It was mainly the spirit of commercial enterprise that led the Phoenicians to plant their colonies upon the islands and along the southern coast of the Mediterranean; and even beyond the Pillars of Hercules this earliest great colonizing race left enduring traces of its maritime supremacy.
Herodotus (himself a notable traveller in the 5th century B.C.) relates that the Egyptian king Necho of the XXVIth Dynasty (c. 600 B.C.) built a fleet on the Red Sea, and confided it to Phoenician sailors with the orders to sail southward and return to Egypt by the Pillars of Hercules and the Mediterranean sea.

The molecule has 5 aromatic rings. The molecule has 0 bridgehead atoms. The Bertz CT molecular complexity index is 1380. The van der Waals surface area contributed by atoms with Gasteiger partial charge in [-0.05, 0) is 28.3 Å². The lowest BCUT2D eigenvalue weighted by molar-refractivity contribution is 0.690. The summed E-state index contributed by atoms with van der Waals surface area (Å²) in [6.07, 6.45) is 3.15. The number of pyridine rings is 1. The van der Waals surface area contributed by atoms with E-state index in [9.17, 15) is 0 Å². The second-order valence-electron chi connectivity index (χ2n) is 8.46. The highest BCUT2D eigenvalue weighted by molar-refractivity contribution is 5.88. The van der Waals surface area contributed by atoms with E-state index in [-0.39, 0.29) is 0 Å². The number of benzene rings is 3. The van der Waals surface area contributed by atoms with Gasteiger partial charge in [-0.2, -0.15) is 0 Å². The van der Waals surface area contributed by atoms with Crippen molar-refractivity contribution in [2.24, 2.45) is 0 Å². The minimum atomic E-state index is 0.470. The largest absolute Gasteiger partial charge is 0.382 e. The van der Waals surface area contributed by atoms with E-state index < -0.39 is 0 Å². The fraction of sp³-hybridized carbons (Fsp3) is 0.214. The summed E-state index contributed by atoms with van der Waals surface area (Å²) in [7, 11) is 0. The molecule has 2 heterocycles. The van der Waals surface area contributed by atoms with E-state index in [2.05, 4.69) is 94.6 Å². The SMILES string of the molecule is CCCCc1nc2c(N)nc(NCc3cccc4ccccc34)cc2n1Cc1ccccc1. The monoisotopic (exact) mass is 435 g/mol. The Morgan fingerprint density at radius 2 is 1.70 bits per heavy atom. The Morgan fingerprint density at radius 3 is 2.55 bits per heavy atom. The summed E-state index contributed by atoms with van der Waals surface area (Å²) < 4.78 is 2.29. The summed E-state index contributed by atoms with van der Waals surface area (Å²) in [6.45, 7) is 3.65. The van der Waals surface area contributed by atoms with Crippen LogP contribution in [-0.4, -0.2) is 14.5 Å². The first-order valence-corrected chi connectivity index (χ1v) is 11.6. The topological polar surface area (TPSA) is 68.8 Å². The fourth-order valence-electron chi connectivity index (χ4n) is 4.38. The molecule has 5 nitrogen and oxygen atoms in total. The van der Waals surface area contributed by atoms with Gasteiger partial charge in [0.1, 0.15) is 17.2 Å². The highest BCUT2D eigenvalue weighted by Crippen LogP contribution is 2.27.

As instances of his careful attention to geography and topography we have not only the fact of his widely extended travels, from the African coast and the Pillars of Hercules in the west, to the Euxine and the coasts of Asia Minor in the east, but also the geographical and topographical studies scattered throughout his history.